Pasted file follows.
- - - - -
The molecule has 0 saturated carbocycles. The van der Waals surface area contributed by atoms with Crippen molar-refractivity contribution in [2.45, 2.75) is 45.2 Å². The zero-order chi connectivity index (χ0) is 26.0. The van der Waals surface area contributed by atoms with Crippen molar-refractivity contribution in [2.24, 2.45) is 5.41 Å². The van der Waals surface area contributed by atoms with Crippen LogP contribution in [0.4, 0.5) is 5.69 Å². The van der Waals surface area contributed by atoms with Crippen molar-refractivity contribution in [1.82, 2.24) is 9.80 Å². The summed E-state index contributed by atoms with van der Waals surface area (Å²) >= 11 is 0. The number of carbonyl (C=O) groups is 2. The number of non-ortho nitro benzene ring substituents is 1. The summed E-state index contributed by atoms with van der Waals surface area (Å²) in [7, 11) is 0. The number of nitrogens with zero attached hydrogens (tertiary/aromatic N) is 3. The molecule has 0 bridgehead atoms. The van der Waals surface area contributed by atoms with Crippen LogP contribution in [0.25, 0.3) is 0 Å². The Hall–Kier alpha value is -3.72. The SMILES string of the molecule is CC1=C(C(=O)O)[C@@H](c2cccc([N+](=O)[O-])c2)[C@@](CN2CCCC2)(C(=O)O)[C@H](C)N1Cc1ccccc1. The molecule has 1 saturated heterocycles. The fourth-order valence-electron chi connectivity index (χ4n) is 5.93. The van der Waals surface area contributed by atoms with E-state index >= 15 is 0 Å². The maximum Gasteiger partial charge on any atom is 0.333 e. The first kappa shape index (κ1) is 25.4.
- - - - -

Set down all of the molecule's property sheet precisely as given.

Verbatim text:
The molecule has 0 saturated carbocycles. The van der Waals surface area contributed by atoms with Crippen molar-refractivity contribution in [2.45, 2.75) is 45.2 Å². The zero-order chi connectivity index (χ0) is 26.0. The van der Waals surface area contributed by atoms with Crippen molar-refractivity contribution in [2.24, 2.45) is 5.41 Å². The van der Waals surface area contributed by atoms with Crippen LogP contribution in [0.4, 0.5) is 5.69 Å². The van der Waals surface area contributed by atoms with Crippen molar-refractivity contribution in [1.82, 2.24) is 9.80 Å². The summed E-state index contributed by atoms with van der Waals surface area (Å²) >= 11 is 0. The number of carbonyl (C=O) groups is 2. The number of non-ortho nitro benzene ring substituents is 1. The summed E-state index contributed by atoms with van der Waals surface area (Å²) in [7, 11) is 0. The number of nitrogens with zero attached hydrogens (tertiary/aromatic N) is 3. The molecule has 0 bridgehead atoms. The van der Waals surface area contributed by atoms with Crippen LogP contribution in [0.25, 0.3) is 0 Å². The Hall–Kier alpha value is -3.72. The SMILES string of the molecule is CC1=C(C(=O)O)[C@@H](c2cccc([N+](=O)[O-])c2)[C@@](CN2CCCC2)(C(=O)O)[C@H](C)N1Cc1ccccc1. The molecule has 1 saturated heterocycles. The fourth-order valence-electron chi connectivity index (χ4n) is 5.93. The van der Waals surface area contributed by atoms with E-state index >= 15 is 0 Å². The maximum Gasteiger partial charge on any atom is 0.333 e. The first kappa shape index (κ1) is 25.4.